Fruit salad is an instant energizer and restores vitamins and minerals. The juicy fruits hydrate the body and maintain electrolyte balance. Apples are rich in fibre and antioxidants. At the same time, mangoes provide a daily dose of vitamin A and vitamin C. Relish watermelons in this salad to maintain fluid balance, even as you bite into grapes for vitamin B1 and thiamine. The goodness of banana is well-known as it protects your heart from the effects of high blood pressure.
The addition of maple syrup provides a rich source of antioxidants, manganese and copper.
Chewy Maple Syrup Cookies:
1 cup whole wheat flour
¼ cup maple syrup
½ tsp baking powder
¼ tsp baking soda
¼ cup milk
Preheat the oven to 180 degrees celsius
In a bowl, mix in whole wheat flour, baking powder and baking soda
Stir in maple syrup and give it a good stir
Slowly add milk and make it into a smooth dough
Pat it into the shape of cookies and bake till they turn crisp and golden brown.
These chewy cookies are a fantastic, guilt-free treat. Whole wheat is an excellent source of digestive fibre, iron, folate, selenium and potassium. Maple syrup adds a sweet taste to the dish and serves as an instant energizer thanks to the presence of various vitamins and minerals. Adding milk to this dish brings in calcium.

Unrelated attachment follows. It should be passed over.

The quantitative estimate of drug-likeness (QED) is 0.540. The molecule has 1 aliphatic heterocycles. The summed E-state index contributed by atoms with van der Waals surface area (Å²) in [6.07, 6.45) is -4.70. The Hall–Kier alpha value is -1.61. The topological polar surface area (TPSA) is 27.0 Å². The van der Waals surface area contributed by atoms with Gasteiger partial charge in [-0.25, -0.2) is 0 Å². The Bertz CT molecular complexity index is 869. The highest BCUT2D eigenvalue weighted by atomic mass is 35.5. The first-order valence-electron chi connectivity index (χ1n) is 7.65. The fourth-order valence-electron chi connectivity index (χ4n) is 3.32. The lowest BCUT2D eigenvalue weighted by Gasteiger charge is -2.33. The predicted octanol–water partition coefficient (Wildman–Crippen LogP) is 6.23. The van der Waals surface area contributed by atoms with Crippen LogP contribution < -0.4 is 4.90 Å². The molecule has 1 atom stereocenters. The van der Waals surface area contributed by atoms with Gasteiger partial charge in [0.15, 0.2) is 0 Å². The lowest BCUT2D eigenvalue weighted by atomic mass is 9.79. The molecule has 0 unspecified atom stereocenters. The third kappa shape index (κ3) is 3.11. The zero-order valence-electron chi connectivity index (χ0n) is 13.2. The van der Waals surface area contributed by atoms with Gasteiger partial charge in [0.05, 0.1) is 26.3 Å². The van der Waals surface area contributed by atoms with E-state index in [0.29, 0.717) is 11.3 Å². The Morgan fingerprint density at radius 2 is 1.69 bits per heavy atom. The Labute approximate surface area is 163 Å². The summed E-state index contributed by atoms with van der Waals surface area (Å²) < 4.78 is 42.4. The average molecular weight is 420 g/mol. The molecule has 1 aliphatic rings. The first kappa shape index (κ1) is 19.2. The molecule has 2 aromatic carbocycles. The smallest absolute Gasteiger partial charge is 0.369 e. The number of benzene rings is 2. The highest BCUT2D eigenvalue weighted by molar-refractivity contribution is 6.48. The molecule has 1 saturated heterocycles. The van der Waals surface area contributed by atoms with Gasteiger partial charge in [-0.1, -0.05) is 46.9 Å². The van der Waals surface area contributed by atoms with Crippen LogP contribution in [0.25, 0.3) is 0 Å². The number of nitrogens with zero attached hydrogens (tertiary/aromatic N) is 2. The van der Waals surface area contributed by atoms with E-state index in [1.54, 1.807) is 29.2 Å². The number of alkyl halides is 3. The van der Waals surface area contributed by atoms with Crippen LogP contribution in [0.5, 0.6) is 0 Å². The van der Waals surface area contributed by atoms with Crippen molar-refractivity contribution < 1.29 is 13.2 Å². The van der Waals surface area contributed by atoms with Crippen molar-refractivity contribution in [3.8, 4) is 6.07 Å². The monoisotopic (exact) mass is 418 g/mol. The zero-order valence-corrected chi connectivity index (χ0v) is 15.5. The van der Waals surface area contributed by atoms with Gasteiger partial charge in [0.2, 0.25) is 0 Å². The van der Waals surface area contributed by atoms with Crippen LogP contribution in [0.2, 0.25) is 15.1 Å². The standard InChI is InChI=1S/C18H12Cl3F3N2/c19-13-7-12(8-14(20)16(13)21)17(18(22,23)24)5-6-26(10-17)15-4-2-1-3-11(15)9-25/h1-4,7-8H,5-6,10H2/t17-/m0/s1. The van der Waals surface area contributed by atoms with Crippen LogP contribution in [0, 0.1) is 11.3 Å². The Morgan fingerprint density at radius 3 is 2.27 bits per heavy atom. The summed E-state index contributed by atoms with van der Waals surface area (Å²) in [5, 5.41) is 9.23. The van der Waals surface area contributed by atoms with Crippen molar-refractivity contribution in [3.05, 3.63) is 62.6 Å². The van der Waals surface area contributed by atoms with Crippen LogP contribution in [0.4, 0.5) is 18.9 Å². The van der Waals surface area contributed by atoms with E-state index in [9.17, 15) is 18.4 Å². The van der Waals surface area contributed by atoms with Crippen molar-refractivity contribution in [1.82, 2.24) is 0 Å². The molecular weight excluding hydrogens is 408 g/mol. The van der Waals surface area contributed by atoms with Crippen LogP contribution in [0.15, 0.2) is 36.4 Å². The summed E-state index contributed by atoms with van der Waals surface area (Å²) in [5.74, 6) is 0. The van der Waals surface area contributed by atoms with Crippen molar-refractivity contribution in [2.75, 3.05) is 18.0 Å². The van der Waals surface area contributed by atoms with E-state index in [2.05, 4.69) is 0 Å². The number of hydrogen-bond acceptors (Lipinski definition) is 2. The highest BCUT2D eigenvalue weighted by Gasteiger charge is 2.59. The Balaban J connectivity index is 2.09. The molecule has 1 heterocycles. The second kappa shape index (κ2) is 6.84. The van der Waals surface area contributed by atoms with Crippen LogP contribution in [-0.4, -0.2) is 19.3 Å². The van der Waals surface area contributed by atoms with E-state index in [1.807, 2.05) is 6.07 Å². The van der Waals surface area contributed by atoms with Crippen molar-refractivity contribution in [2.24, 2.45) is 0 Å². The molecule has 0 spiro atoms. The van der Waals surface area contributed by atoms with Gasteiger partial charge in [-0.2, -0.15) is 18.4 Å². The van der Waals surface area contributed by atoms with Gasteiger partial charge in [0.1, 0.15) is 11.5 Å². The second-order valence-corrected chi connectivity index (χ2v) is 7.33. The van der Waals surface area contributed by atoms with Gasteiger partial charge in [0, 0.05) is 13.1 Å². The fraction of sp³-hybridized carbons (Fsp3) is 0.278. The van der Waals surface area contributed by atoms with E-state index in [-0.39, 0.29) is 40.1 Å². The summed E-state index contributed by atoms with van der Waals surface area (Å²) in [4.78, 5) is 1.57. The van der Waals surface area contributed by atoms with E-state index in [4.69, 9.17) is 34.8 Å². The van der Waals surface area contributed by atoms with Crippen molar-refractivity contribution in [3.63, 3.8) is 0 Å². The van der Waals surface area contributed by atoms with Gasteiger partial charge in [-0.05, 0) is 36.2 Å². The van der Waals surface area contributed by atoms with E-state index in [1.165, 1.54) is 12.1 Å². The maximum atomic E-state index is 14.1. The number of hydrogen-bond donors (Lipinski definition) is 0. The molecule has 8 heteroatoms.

Maple syrup is a natural plant-based product but is extremely sweet to taste. If you have diabetes, do not consume maple syrup regularly. It may shoot blood sugar levels instantly. This syrup's highly concentrated sugar or sucrose content can cause dental decay. Ensure brushing your teeth immediately after consuming maple syrup.
Maple syrup tapped out of the maple trees found extensively in North America and Canada. A natural sweetener, this gooey, golden liquid goes through some evaporating process before it gets ready for consumption. Graded by the colour and taste, maple syrup offers loads of antioxidants, vitamins and minerals like manganese, riboflavin, zinc, calcium and amino acids.Regular but moderate consumption of this luscious liquid helps maintain the nervous system, boosts metabolism and protects the heart. However, if you have diabetes, do not consume maple syrup regularly. If you are pregnant, talk to your doctor if you want to include maple syrup in your regular diet.